Vermont News Updates For Friday, August 14
Vermont reporters provide a roundup of ongoing local coverage of the coronavirus, Ariel Quiros pleading guilty to a scheme used to defraud investors and more for Friday, August 14.
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The latest coronavirus data:
COVID case update: 17 people test positive
The Health Department reported 17 new cases of COVID-19 in Vermont Friday. Another 1,508 people tested negative for the coronavirus.
Eleven were in Chittenden County, two were in Franklin County, and there was one each in Orleans, Windsor, Bennington, and Windham counties.
Two people are hospitalized with the disease, 58 people have died. A reported 1,321 people have recovered.
- Mark Davis and Elodie Reed
Ariel Quiros pleads guilty in EB-5 fraud scheme
One of the former developers of Jay Peak ski resort admitted Friday to a scheme used to defraud foreign investors of millions of dollars.
Ariel Quiros pleaded guilty to three federal charges – including money laundering and participating in a multi-year fraud.
Federal prosecutors said Quiros and Bill Stenger, the former president of Jay Peak, used the federal EB-5 program to raise millions of dollars from foreign investors to build a biotech facility in Newport – but that project never got off the ground.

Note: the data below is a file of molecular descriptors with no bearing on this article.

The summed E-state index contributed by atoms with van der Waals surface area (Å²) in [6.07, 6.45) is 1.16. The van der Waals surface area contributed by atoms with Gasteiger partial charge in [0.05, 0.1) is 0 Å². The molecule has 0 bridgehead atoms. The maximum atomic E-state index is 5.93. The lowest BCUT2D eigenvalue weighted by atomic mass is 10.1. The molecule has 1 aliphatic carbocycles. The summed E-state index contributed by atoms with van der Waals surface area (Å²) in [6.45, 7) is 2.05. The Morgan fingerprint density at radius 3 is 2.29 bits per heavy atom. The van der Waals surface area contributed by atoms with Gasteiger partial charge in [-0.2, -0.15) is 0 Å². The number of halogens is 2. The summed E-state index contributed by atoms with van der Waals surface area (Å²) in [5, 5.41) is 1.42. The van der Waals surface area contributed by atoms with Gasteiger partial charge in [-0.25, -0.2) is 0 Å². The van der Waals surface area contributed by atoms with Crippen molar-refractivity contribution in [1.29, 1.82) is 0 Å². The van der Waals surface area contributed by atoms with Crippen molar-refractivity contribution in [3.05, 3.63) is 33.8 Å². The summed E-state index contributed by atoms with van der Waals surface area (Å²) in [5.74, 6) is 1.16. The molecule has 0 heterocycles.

Last year, the U.S. Attorney filed charges alleging that the entire project was a fraud.
Quiros, on Friday, admitted to misleading investors about project and to using funds raised through the EB-5 program to pay off personal loans and expenses.
The plea agreement caps Quiros’ jail sentence at eight years. He has not been sentenced yet.
Stenger has pleaded not guilty. His trial is set to begin next year.
- Liam Elder-Connors
Burlington continues to threaten litigation over stalled CityPlace project
Burlington Mayor Miro Weinberger is refusing to back down from his position that the owners of the downtown mall broke promises to develop the site, amid reports that the project is back in the hands of the developer who failed to get the project under construction two years ago.
Sinex had been the public face of the project until it stalled in August 2018. Brookfield eventually took over in early 2019 and said repeatedly that they would complete the project.
But at the end of July, Weinberger said the city learned Brookfield was pulling out of the project and returning control to Sinex —in response the city threatened to sue.
In a written statement Friday, Weinberger said that Brookfield and Sinex “must propose a more reasonable and responsible path forward if they wish to avoid litigation.”